Jazzmosis, Baker's Dozen | Album Review | Seven Days | Vermont's Independent Voice

Seven Days needs your financial support!

Jazzmosis, Baker's Dozen 

(Self-released, CD)

Does Jazzmosis have a thing for Frank Zappa? The Milton-based outfit has covered the late, eccentric composer on both of its albums: the self-titled debut and its just-released follow-up, Baker's Dozen. A wide array of styles and influences, from traditional jazz to funk and blues, has made its way into the new mix.

The sextet features bandleader Jack Phipps on trumpet and flugelhorn, Steve Bredice playing saxophone and flute, Marty McRae on trombone, guitarist Aron Garceau, Andy Smith on five-string bass, and Dov Schiller on drums and vibraphone. Trading in dissonant tonalities, deep funk grooves and inspired soloing, Jazzmosis flex their musical muscles within the context of standard and original material.

What makes Jazzmosis interesting is the way they make those old classics sound fresh. Without straying too far from the original context of the song, the group adds a unique spin.

It's clear from the outset that these musicians are not only very comfortable together, but relish taking their music in a variety of directions. Kicking off with a clean, contemporary spin on the Dizzy Gillespie classic "Salt Peanuts," they prove they've got the chops to travel down almost any musical path. Still, technical prowess isn't everything. To their credit, the band seems to really "get the feel" of each composition.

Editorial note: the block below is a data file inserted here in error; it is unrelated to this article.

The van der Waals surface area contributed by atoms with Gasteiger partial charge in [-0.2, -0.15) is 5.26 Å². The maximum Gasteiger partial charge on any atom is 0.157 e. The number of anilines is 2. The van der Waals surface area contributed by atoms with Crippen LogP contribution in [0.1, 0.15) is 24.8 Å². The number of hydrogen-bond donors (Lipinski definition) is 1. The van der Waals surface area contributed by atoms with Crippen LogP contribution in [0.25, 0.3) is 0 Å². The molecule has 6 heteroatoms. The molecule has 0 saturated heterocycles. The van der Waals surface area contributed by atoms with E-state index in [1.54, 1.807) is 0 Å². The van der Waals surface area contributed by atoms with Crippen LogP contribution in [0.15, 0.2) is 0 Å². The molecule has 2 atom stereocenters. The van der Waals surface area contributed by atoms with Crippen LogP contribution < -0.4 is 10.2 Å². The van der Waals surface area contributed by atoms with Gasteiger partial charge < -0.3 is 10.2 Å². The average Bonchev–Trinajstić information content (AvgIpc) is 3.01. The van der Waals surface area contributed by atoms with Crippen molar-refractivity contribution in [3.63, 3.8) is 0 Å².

Each musician also has the opportunity to shine over the course of the album. From Aron Garceau's clean guitar lines on "Boys Will Be Boys" and "Aria's Waltz," to Andy Smith's intricate, resonate bass work on "In Walked Horace" and "A Night in Tunisia," the solos are top-notch. Jack Phipps employs pristine brass tones, while Marty McRae's trombone work on "Serenade to a Cuckoo" is resplendent. Steve Bredice provides colorful saxophone commentary on "Watersign," a tune near the end of the disc.

Drummer/percussion/vibraphonist Dov Schiller displays outright versatility and a masterful technique. His vibraphone playing on "Cold Duck Time" and "Boys Will Be Boys" is creative and energetic, while his delicate percussion and brush work complement each other throughout the recording.

Jazzmosis are an innovative band whose tight arrangements, unique improvisation and vivacious solos are sure to please old-school and contemporary jazz fans alike.

Got something to say? Send a letter to the editor and we'll publish your feedback in print!

More By This Author

About The Author

Joe Miliken


Comments are closed.

Since 2014, Seven Days has allowed readers to comment on all stories posted on our website. While we’ve appreciated the suggestions and insights, the time has come to shut them down — at least temporarily.

While we champion free speech, facts are a matter of life and death during the coronavirus pandemic, and right now Seven Days is prioritizing the production of responsible journalism over moderating online debates between readers.

To criticize, correct or praise our reporting, please send us a letter to the editor. Or send us a tip. We’ll check it out and report the results.

Online comments may return when we have better tech tools for managing them. Thanks for reading.

Latest in Album Review

Keep up with us Seven Days a week!

Sign up for our fun and informative

All content © 2022 Da Capo Publishing, Inc. 255 So. Champlain St. Ste. 5, Burlington, VT 05401

Advertising Policy  |  Privacy Policy  |  Contact Us  |  About Us  |  Help
Website powered by Foundation